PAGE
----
Teacher Tuesday – Ms Emily Colley
As our eldest students prepare to commence their Study Leave, in advance of their A Level exams starting in May, we speak to Ms Emily Colley who teaches A Level English in this week’s Teacher Tuesday about the benefits of studying English at A Level:
How many years have you been teaching?
I have been teaching for almost five years.
When did you join KIS?
I joined KIS in August 2016.
Please describe the KIS community in three words:
Friendly, caring and supportive.
Why do you teach?
I think the best part about teaching is seeing the impact you can have on a student’s life, not just in terms of how well they do in the classroom, but also helping them develop into well rounded individuals. Of course, I also have a genuine passion for my subject and I feel incredibly lucky to be able to spend my days discussing great works of literature, whilst seeing some truly talented young writers emerge within my own classroom.
What is your favourite classroom resource and why?
To be completely honest I feel like my students are the most powerful resource I have in my classroom. A lot of our time in English is spent reflecting on social and humanitarian issues raised by the texts and poems we study. I am constantly inspired by my students’ mature, sensitive and occasionally controversial responses to complex issues. The honest and open discussions that we are able to have during lessons often leads to more nuanced and considered opinions and explanations in their writing and I am so grateful to have such a broad range of students who are so eager and willing to share their views.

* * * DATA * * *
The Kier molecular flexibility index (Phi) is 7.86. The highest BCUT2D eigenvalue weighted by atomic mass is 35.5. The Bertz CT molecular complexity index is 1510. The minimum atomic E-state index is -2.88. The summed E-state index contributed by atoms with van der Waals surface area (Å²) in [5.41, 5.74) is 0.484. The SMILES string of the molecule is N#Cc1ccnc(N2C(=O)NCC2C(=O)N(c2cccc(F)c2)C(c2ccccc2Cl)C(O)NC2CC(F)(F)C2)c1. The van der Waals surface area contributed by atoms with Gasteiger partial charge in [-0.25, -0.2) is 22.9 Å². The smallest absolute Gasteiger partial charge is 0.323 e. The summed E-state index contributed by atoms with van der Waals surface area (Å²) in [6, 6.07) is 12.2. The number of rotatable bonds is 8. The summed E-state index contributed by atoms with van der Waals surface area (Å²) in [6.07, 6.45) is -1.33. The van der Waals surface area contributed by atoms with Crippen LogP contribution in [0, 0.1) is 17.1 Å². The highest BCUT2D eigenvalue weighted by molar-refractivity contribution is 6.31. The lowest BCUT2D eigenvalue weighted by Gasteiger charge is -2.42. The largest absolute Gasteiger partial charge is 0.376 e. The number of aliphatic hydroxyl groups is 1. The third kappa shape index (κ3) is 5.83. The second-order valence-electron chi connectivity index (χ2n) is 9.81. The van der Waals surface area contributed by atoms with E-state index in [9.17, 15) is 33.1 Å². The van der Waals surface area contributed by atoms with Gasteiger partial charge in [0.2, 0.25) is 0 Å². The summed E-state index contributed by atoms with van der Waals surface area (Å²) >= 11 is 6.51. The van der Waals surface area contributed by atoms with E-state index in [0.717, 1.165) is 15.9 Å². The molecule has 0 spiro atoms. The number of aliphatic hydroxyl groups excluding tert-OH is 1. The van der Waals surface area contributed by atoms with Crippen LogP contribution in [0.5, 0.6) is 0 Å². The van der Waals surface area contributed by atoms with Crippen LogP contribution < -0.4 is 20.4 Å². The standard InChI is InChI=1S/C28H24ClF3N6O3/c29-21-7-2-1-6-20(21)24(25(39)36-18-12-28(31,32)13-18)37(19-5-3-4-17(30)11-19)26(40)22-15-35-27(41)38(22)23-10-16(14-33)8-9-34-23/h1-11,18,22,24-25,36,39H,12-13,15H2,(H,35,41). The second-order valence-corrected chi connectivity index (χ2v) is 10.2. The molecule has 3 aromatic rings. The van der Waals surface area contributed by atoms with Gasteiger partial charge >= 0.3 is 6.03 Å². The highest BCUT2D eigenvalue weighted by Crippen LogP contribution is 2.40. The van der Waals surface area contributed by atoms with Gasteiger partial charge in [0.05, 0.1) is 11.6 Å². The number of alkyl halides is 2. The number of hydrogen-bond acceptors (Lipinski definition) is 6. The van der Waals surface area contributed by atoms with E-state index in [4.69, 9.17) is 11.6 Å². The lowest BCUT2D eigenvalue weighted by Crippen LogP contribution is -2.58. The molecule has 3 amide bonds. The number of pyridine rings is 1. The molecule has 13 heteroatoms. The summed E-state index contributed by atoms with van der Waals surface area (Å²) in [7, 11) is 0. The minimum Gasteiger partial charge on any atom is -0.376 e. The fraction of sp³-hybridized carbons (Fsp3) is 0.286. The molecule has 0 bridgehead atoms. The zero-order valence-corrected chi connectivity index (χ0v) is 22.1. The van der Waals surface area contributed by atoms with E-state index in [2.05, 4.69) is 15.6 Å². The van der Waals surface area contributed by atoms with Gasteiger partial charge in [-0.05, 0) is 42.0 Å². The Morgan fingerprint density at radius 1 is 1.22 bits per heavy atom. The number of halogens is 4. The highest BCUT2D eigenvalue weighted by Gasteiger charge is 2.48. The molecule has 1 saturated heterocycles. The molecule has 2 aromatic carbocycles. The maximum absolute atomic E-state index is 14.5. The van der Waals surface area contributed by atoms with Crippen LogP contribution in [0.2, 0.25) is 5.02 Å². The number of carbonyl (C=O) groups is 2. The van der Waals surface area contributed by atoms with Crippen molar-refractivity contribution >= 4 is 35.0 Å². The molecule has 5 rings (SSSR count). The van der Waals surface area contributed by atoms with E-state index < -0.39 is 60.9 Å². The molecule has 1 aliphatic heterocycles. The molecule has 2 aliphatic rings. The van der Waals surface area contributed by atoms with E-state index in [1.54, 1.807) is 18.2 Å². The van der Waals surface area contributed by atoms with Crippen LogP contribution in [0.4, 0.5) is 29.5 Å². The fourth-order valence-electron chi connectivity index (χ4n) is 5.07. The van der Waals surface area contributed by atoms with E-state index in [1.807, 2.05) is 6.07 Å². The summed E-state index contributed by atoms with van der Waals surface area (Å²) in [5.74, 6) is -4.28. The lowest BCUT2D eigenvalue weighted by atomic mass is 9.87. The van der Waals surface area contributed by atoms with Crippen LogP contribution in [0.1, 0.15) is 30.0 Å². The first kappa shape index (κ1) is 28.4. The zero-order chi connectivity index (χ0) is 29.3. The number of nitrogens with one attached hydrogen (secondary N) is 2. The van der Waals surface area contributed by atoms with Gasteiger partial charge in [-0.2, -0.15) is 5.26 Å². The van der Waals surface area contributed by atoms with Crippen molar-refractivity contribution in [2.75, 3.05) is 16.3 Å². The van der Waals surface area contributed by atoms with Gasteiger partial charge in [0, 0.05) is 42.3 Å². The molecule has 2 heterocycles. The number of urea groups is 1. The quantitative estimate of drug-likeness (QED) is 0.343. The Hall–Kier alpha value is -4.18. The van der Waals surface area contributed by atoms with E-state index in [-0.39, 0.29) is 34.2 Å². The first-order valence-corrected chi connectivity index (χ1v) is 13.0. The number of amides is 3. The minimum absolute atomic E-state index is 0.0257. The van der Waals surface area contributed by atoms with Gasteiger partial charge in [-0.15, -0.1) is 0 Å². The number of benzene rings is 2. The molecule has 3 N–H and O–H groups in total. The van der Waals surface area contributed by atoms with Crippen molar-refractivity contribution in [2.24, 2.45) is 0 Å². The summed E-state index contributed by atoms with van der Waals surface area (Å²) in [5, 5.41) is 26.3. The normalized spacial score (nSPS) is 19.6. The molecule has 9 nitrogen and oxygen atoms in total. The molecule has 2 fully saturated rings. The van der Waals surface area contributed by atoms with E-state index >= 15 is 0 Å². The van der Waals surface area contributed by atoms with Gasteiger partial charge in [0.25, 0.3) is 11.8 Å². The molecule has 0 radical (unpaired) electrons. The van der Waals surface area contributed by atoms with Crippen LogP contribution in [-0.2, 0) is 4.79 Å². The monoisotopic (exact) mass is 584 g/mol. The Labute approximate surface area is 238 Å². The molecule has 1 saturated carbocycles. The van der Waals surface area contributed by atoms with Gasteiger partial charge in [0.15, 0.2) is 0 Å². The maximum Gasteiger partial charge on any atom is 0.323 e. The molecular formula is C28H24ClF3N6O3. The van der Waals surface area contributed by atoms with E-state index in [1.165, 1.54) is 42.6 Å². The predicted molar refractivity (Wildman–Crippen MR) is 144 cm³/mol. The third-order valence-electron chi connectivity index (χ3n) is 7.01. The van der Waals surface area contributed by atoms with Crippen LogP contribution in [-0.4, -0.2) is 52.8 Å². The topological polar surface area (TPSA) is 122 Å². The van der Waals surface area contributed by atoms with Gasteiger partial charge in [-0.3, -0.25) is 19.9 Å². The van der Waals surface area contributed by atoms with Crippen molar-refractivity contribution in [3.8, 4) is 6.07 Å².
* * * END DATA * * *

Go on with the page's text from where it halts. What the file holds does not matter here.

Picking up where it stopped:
How does A Level English benefit students in their future career paths?
Having an A Level in English is a huge asset for a variety of different career paths. It gives the students the confidence to be able to assert their own ideas, as well as teaching them the importance of being able to justify their arguments. This is a key skill for many professions and having the ability to analyse evidence and draw reasoned conclusions is something that many employers value. In addition to this, thanks to the range of texts and genres on our syllabus, we are equipping our students with a broader view of the world at large and enabling them to develop a deeper appreciation and understanding of the historical and social contexts behind the texts we study.
Describe a key memory from your time teaching at KIS:
I have many fond memories from my time teaching at KIS but my first day here is one that I will always remember. Although I enjoyed teaching in England, I hadn’t realised how much time and effort went into simply controlling the students and getting them to focus on what you were trying to teach them. My first two classes at KIS, with my Year 9 and 10 students, were a revelation; not only were they impeccably behaved but they were actually eager to learn! I remember watching them in awe as they enthusiastically got on with the tasks that I set them and I couldn’t stop smiling. Something that is truly special about teaching here is that over eighteen months later I still get that feeling during many of my lessons and I will always be glad that I made the choice to come here.
If you weren’t a teacher what job would you do and why?
This may be a clichéd response for an English teacher but I would love to become an author myself one day. It may be a pipe dream but teaching literature and helping my students develop their own creative writing skills is certainly good practice, if I am ever lucky enough to have the time and opportunity to write my own book.
What do you enjoy about living in KK?
I think we are very fortunate living in KK given the amount of natural beauty that surrounds us. I don’t think there are many places where you can take in a view of the sun rising over the mountains, fishing boats making their way over to tropical islands and water buffalo ambling their way across the road, all on your drive to work in the mornings.